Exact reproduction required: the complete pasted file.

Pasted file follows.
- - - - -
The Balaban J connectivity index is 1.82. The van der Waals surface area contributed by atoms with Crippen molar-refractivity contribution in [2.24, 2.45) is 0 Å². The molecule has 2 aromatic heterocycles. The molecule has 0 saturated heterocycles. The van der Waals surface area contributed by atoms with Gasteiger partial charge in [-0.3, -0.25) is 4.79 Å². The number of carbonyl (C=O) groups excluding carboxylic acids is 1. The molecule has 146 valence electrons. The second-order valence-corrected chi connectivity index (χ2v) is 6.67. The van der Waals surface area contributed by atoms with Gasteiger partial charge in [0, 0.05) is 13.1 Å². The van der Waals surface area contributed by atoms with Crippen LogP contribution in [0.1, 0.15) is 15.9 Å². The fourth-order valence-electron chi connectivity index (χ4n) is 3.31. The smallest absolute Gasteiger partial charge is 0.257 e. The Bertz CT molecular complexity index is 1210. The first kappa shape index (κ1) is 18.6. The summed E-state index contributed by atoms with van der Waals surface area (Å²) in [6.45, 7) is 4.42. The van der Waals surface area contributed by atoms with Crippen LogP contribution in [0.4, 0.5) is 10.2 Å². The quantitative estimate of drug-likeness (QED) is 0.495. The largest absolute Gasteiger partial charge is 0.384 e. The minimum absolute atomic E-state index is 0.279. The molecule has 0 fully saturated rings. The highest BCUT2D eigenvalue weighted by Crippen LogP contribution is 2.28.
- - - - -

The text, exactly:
The Balaban J connectivity index is 1.82. The van der Waals surface area contributed by atoms with Crippen molar-refractivity contribution in [2.24, 2.45) is 0 Å². The molecule has 2 aromatic heterocycles. The molecule has 0 saturated heterocycles. The van der Waals surface area contributed by atoms with Gasteiger partial charge in [-0.3, -0.25) is 4.79 Å². The number of carbonyl (C=O) groups excluding carboxylic acids is 1. The molecule has 146 valence electrons. The second-order valence-corrected chi connectivity index (χ2v) is 6.67. The van der Waals surface area contributed by atoms with Gasteiger partial charge in [0, 0.05) is 13.1 Å². The van der Waals surface area contributed by atoms with Crippen LogP contribution in [0.1, 0.15) is 15.9 Å². The fourth-order valence-electron chi connectivity index (χ4n) is 3.31. The smallest absolute Gasteiger partial charge is 0.257 e. The Bertz CT molecular complexity index is 1210. The first kappa shape index (κ1) is 18.6. The summed E-state index contributed by atoms with van der Waals surface area (Å²) in [6.45, 7) is 4.42. The van der Waals surface area contributed by atoms with Crippen LogP contribution in [0.4, 0.5) is 10.2 Å². The quantitative estimate of drug-likeness (QED) is 0.495. The largest absolute Gasteiger partial charge is 0.384 e. The minimum absolute atomic E-state index is 0.279. The molecule has 0 fully saturated rings. The highest BCUT2D eigenvalue weighted by Crippen LogP contribution is 2.28.